Shadow Inventory Threatens Housing Market Stability

The bad news for the US housing market: despite strong resales in April, the country had about 8.2 months of inventory. For real house prices to stay stable, inventories need to be in the four to six month range, and because inflation is nearly non-existent for the moment, downward pressure on real prices means downward pressure on nominal prices as well. This could be a problem for a housing market that had relied so heavily on FHA loans, which have lax downpayment requirements.

Things here in California are better:

The data come from CAR. Inventory under $500K is pretty thin, meaning that even if there is a shadow inventory that comes on line, California should be able to avoid much in the way of further price declines. Just as interesting to me is that while the $750K+ inventory is still pretty large, it has shrunk pretty dramatically. I actually wonder how these houses are getting financed–are there that many affluent buyers with cash? When I talk with lenders, they are telling me that to get a decent rate at $1 million+, buyers need at least 25 percent down, and sometimes more.

About Richard K. Green 102 Articles

Affiliation: University of Southern California

Richard K. Green, Ph.D., is the Director of the USC Lusk Center for Real Estate. He holds the Lusk Chair in Real Estate and is Professor in the School of Policy, Planning, and Development and the Marshall School of Business at the University of Southern California.

Prior to joining the USC faculty, Dr. Green spent four years as the Oliver T. Carr, Jr., Chair of Real Estate Finance at The George Washington University School of Business. He was Director of the Center for Washington Area Studies and the Center for Real Estate and Urban Studies at that institution. Dr. Green also taught real estate finance and economics courses for 12 years at the University of Wisconsin-Madison, where he was Wangard Faculty Scholar and Chair of Real Estate and Urban Land Economics. He also has been principal economist and director of financial strategy and policy analysis at Freddie Mac.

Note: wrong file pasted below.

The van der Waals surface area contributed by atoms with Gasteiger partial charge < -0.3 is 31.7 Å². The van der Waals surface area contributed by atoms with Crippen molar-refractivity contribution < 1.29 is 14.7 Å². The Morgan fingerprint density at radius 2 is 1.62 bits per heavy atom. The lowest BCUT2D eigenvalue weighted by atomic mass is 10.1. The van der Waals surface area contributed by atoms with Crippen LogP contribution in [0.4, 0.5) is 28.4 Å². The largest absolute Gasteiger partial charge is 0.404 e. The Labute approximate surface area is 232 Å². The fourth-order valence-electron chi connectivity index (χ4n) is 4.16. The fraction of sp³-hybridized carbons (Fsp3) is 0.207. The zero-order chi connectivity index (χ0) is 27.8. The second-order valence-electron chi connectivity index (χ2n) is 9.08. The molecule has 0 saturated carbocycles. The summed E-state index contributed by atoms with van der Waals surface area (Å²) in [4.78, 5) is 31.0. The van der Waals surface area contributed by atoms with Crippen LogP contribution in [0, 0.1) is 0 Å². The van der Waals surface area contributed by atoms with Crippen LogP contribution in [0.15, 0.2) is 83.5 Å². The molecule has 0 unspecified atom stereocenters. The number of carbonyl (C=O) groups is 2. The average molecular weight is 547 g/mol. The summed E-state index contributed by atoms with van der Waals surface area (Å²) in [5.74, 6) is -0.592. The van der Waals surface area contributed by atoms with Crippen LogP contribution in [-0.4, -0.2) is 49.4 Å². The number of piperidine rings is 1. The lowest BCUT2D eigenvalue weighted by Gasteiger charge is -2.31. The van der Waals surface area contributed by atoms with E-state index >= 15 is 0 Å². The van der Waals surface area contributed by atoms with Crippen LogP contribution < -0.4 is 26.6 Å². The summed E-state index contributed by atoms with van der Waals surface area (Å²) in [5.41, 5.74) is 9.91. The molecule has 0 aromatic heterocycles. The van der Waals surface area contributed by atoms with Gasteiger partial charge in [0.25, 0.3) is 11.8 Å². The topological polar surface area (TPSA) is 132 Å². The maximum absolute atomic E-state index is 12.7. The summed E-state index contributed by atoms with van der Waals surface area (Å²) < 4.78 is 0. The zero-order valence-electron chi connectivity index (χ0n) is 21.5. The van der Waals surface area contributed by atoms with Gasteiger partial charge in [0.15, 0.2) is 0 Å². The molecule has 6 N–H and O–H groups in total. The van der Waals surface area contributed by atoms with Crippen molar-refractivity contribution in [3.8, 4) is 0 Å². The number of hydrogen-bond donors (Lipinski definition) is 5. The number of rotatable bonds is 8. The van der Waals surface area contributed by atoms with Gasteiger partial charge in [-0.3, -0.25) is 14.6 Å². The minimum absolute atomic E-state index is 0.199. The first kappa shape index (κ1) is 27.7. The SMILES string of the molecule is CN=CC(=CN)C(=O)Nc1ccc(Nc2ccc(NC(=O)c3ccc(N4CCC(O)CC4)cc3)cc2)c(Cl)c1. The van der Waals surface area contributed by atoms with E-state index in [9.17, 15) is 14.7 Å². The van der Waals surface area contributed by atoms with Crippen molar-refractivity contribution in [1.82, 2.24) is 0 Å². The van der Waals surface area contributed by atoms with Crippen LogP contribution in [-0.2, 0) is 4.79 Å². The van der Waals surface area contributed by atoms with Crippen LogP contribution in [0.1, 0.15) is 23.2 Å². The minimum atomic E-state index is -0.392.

His research addresses housing markets, housing policy, tax policy, transportation, mortgage finance and urban growth. He is a member of two academic journal editorial boards, and a reviewer for several others.

His work is published in a number of journals including the American Economic Review, Journal of Economic Perspectives, Journal of Real Estate Finance and Economics, Journal of Urban Economics, Land Economics, Regional Science and Urban Economics, Real Estate Economics, Housing Policy Debate, Journal of Housing Economics, and Urban Studies.

His book with Stephen Malpezzi, A Primer on U.S. Housing Markets and Housing Policy, is used at universities throughout the country. His work has been cited or he has been quoted in the New York Times, The Wall Street Journal, The Washington Post, the Christian Science Monitor, the Los Angeles Times, Newsweek and the Economist, as well as other outlets.

Dr. Green earned his Ph.D. and M.S. in economics from the University of Wisconsin-Madison. He earned his A.B. in economics from Harvard University.

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